The Game Doctor: Another Way to Make Kids Hate Their Parents

By Casey Lynn
Contributing Writer, [GAS]

game_dr_2Some of the gadget blogs were reporting on the “game doctor” before it was released in June, but now that the mainstream media has picked up the story, you can be sure that more moms will be hearing about this device and thinking, “Oh, that’s brilliant!”

This isn’t the first video game timer out there (and of course there’s even one built into the Xbox 360), but it seems to be getting a lot of attention. The 79-year-old retired businessman who invented it “figures there’s large, pent-up demand for his inexpensive and easy-to-use device.”

So what does the GameDr do besides having a confusing and rather silly name? It’s just a clamp-on lock for the power cord to a game console, equipped with at timer. It’s locked with a four-digit combination, and without that combination, the power shuts off when time is up. To its credit, it at least give a 10-minute and 1-minute beeping warning so that the kids in theory have a chance to save their game before the system goes black.

Wired Gadgets, who gave the device Gadget Lab “Fail” award, pointed out that even if the device is “tamper proof” as advertised (i.e., you’d have to break it to get the cord out without the combination), you could just buy a new cord for $20 bucks. After all, for most game systems, you could easily just replace the locked-up cord with another one and put it back when you’re done, and assuming that mom’s not around (which I guess she wouldn’t be, because why else would she need a timer as opposed to just telling the kid to stop playing games?), she’d never know. I foresee secret stashes of power cords underneath mattresses along with dirty magazines.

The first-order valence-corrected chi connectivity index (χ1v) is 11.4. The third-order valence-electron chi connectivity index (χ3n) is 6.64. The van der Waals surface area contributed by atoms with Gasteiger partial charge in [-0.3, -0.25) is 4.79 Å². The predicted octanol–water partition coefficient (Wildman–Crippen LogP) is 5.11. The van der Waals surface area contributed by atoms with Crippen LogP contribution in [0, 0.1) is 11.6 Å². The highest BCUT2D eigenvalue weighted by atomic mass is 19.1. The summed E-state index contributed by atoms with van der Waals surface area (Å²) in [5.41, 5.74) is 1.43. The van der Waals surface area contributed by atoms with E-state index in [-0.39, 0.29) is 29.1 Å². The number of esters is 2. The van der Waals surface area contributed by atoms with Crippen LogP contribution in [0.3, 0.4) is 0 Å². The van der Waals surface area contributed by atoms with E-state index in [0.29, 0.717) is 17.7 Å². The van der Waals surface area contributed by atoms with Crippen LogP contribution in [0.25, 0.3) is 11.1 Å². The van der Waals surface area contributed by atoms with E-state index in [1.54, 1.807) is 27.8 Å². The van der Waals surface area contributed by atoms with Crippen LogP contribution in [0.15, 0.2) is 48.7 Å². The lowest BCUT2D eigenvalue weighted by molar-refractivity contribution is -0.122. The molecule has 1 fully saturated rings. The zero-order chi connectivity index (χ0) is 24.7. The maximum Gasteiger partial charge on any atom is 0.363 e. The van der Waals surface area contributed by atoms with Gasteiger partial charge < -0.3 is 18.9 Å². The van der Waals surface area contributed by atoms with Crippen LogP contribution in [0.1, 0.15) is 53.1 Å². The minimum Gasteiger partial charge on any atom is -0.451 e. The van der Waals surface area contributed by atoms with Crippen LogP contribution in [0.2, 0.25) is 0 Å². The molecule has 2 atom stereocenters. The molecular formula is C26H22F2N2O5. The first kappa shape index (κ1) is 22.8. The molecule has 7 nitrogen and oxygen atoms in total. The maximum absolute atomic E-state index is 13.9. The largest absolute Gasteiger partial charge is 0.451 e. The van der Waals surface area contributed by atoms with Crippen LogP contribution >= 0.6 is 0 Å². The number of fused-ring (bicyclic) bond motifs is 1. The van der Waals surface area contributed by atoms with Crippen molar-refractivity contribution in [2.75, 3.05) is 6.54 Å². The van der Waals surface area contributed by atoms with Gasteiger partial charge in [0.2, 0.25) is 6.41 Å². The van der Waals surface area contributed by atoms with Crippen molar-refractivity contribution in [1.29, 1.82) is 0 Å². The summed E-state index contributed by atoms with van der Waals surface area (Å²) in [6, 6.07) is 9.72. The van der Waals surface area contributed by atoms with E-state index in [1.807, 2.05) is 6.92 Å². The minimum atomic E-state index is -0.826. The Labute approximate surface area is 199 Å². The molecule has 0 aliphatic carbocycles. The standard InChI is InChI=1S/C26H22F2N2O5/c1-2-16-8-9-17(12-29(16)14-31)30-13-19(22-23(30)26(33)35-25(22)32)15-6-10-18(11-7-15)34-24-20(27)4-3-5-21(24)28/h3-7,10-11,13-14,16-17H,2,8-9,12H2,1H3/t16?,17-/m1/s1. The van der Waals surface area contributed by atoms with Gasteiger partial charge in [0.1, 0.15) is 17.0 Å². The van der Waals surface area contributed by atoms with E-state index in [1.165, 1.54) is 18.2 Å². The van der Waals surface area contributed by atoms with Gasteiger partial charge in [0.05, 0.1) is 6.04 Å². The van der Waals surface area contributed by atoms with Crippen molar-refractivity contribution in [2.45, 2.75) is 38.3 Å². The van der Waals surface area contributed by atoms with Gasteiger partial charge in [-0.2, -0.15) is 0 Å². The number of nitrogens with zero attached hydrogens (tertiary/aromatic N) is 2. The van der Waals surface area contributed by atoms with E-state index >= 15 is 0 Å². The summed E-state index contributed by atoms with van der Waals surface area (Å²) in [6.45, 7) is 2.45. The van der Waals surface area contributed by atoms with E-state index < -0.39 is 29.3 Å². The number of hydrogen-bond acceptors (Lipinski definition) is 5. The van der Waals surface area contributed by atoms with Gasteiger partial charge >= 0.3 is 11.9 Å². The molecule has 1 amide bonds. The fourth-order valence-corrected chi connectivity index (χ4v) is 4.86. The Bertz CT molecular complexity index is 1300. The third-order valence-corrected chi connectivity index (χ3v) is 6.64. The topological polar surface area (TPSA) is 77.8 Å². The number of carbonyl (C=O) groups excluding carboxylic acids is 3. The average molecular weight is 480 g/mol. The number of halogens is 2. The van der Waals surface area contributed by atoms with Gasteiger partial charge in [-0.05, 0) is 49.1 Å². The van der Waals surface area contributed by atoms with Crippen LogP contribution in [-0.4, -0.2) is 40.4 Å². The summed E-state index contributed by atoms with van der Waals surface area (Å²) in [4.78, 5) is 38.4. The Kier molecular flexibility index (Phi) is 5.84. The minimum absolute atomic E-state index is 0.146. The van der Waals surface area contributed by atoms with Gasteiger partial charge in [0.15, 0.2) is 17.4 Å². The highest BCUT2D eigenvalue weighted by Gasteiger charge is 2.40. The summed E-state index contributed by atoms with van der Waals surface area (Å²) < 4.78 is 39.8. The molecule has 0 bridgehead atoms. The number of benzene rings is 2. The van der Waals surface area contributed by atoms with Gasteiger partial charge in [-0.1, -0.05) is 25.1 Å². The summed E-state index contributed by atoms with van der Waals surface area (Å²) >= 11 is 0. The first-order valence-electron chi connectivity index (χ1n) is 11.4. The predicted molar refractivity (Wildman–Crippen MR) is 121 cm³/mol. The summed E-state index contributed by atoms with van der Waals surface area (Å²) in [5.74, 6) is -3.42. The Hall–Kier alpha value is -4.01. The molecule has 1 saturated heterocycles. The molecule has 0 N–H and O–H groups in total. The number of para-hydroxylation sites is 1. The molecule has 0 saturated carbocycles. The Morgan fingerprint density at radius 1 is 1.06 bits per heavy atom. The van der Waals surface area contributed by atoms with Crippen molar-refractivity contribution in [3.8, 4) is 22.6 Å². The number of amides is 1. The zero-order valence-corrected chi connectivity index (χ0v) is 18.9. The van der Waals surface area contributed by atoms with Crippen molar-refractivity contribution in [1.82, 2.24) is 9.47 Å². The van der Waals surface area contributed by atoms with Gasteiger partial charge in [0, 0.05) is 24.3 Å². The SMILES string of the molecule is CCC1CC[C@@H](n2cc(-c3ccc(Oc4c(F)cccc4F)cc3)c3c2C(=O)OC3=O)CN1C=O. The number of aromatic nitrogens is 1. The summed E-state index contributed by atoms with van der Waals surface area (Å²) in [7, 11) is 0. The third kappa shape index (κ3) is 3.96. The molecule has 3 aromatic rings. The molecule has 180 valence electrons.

It’s not that there’s anything wrong with wanting to make sure that a kid isn’t playing video games when they should be doing their homework, sleeping, eating, etc. After all, we don’t want kids collapsing from exhaustion. But it seems to me that a parent who cares enough to want to encourage healthy moderation wouldn’t need a device like this to do it. I suppose the exception might be for a teenage latchkey kid, though if you’re loosening the leash enough to let a kid stay home by himself, the GameDr could be a little insulting. It seems more likely to me that the GameDr will be popular among those who aren’t so much concerned about moderation, as control. “Sorry, your half hour a day of video game time is up! Don’t look at me, the game doctor says so. Now go update your color-coded wheel-of-chores.”

gamedrOf course, as noted above, for kids unlucky enough to have a visit from the GameDr, the smart ones shouldn’t have much trouble getting around it. As Wired also pointed out, if your mom set the thing up, then you could probably just try your siblings’ birthdays and be able to crack the code pretty quickly.

Though I have to say, I’m still dubious of that big smile on the kid’s face on the packaging.

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